Endurance riding techniques help Sir Ranulph Fiennes climb Everest

  • Endurance riding techniques were behind Sir Ranulph Fiennes’ successful Everest attempt last month, his wife Louise has told H&H.

    When the 65-year-old adventurer conquered Mount Everest on his third attempt on 21 May, he attributed his success to his wife.

    “He told me he owed his achievement to me, which was really something for him to admit,” said the endurance rider, who, as Louise Millington, was a member of Endurance GB’s Cheshire Group, before she married Sir Ranulph and moved to Exmoor in 2005.

    “I have been indoctrinating him with endurance principals — fundamentals like hydration, avoiding build-up of lactic acid and using electrolytes.”

    Louise said how, as part of his training, she accompanied him to a marathon in Singapore.

    “I got him to drink properly and to eat lots of pasta and slow-release energy bars,” she explained. “He finished an hour and a half quicker than before. He was tired, but not ill.

    “I have also talked a lot about the endurance adage of those who finish often start from the back of the field. We monitored his blood sats [blood-oxygen saturation levels] daily.”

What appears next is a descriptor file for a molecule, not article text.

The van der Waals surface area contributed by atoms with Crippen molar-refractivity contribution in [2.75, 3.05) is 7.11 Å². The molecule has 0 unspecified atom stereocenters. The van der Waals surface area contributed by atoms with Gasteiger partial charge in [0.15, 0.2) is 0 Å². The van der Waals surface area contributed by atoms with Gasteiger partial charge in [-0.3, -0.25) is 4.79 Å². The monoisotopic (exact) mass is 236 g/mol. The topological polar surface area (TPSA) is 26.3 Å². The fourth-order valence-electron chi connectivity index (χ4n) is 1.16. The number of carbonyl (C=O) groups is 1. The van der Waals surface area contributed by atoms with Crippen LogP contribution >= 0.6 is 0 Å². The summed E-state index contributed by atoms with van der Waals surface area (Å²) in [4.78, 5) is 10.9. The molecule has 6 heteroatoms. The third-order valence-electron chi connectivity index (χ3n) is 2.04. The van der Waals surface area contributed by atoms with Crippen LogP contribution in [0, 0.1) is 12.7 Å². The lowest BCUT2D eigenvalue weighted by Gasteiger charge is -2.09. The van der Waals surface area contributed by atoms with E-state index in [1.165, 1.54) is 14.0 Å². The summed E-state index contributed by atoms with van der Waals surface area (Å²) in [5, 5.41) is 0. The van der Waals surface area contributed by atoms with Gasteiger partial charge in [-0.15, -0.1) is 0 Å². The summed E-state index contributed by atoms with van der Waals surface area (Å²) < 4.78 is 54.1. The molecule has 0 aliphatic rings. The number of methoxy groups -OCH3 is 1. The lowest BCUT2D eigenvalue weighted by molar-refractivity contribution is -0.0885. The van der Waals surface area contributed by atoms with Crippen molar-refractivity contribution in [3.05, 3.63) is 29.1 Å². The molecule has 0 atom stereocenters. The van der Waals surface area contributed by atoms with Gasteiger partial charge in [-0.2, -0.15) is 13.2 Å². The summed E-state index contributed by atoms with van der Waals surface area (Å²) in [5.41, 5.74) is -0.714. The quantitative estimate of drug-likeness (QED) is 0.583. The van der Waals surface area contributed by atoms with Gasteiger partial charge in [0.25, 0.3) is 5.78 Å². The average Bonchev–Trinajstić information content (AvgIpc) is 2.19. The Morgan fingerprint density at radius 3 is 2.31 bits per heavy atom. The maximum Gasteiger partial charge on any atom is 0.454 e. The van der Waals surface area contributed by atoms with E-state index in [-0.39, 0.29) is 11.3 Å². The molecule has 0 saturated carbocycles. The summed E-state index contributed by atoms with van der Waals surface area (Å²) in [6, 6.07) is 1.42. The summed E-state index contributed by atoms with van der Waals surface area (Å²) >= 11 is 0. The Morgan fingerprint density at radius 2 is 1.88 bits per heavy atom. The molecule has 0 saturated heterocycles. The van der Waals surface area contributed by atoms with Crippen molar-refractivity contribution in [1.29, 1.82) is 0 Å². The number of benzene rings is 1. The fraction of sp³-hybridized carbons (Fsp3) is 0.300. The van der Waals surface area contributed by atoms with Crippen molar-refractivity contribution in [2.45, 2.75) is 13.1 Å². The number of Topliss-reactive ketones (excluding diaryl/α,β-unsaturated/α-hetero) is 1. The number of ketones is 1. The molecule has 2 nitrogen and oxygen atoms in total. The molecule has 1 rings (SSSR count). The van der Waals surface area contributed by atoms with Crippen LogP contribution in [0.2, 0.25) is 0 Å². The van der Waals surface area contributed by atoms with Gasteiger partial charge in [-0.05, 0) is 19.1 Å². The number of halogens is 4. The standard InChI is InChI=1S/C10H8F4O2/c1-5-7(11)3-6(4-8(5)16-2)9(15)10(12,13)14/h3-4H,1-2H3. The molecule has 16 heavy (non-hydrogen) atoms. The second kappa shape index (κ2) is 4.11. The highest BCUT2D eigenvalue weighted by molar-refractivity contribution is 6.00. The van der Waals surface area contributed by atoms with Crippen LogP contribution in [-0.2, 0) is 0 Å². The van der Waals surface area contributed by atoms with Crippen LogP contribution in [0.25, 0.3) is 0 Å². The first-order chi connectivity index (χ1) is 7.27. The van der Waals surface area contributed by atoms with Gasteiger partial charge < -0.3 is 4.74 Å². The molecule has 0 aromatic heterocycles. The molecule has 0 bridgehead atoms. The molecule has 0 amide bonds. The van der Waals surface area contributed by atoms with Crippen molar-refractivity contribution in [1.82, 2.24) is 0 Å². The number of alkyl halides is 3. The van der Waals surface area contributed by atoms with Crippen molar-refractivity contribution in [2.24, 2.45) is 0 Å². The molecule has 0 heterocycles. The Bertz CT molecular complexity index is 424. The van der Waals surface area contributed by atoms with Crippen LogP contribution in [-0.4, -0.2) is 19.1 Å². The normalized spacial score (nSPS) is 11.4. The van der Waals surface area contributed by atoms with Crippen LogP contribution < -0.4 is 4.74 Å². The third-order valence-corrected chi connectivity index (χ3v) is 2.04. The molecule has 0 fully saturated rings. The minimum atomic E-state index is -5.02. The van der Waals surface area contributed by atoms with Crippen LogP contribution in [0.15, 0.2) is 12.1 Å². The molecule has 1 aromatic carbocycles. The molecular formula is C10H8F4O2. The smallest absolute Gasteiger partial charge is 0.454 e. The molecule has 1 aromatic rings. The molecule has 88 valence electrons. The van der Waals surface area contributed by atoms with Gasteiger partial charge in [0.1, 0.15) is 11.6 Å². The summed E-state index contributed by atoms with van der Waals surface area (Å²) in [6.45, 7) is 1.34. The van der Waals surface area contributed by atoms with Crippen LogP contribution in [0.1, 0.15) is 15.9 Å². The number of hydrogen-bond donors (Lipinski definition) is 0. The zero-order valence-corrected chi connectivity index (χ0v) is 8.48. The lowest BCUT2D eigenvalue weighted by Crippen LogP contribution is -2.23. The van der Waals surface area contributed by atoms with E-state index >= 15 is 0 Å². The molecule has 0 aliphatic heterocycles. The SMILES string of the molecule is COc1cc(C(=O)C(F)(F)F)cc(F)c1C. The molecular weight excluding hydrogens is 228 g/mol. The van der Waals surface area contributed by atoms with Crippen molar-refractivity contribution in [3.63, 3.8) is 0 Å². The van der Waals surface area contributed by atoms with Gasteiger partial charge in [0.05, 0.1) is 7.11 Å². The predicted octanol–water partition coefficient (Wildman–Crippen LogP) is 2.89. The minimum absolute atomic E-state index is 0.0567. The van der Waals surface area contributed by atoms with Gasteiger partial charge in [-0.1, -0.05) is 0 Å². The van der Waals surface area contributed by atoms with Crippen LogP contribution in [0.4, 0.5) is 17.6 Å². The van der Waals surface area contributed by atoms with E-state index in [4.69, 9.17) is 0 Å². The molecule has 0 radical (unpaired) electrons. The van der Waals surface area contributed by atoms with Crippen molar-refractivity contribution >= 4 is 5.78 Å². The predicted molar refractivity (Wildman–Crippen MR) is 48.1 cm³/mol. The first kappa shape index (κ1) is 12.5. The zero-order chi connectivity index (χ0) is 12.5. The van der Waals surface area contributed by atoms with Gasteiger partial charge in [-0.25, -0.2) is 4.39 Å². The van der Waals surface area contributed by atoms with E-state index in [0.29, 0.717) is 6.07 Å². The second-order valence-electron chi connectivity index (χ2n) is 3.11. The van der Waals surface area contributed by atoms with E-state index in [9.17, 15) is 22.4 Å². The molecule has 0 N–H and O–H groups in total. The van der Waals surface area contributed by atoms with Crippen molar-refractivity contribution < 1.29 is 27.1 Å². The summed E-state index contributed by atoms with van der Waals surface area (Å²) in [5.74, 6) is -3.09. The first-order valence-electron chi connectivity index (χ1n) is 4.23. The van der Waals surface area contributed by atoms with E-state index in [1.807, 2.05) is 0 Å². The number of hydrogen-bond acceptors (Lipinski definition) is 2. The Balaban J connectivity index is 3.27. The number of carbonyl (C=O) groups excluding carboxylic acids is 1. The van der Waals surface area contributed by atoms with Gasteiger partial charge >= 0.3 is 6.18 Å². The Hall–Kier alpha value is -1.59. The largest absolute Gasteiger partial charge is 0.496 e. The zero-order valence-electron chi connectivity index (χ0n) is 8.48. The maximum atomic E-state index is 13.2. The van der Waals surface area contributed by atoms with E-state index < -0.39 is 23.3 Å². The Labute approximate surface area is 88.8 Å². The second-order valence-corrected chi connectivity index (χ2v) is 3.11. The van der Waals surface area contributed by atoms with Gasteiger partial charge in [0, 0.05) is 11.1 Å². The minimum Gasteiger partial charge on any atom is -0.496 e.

Sir Ranulph often runs alongside his wife as she trains her horses. And as a thank you for her contribution to his achievement, he has given her a black Arab mare with complementary bloodlines to her stallion Cumbria Zarife.

    Louise has competed over shorter distances but still has her own endurance mountain to climb — a one-day, 100-mile competion, which she intends to achieve in memory of her endurance friend Jackie Thompson, who died in April.

    “‘Ran’ will be there when I cross the line, but he won’t be crewing — unbelievably, he can’t read a map,” said Louise.

    This article was first published in Horse & Hound (18 June, ’09)

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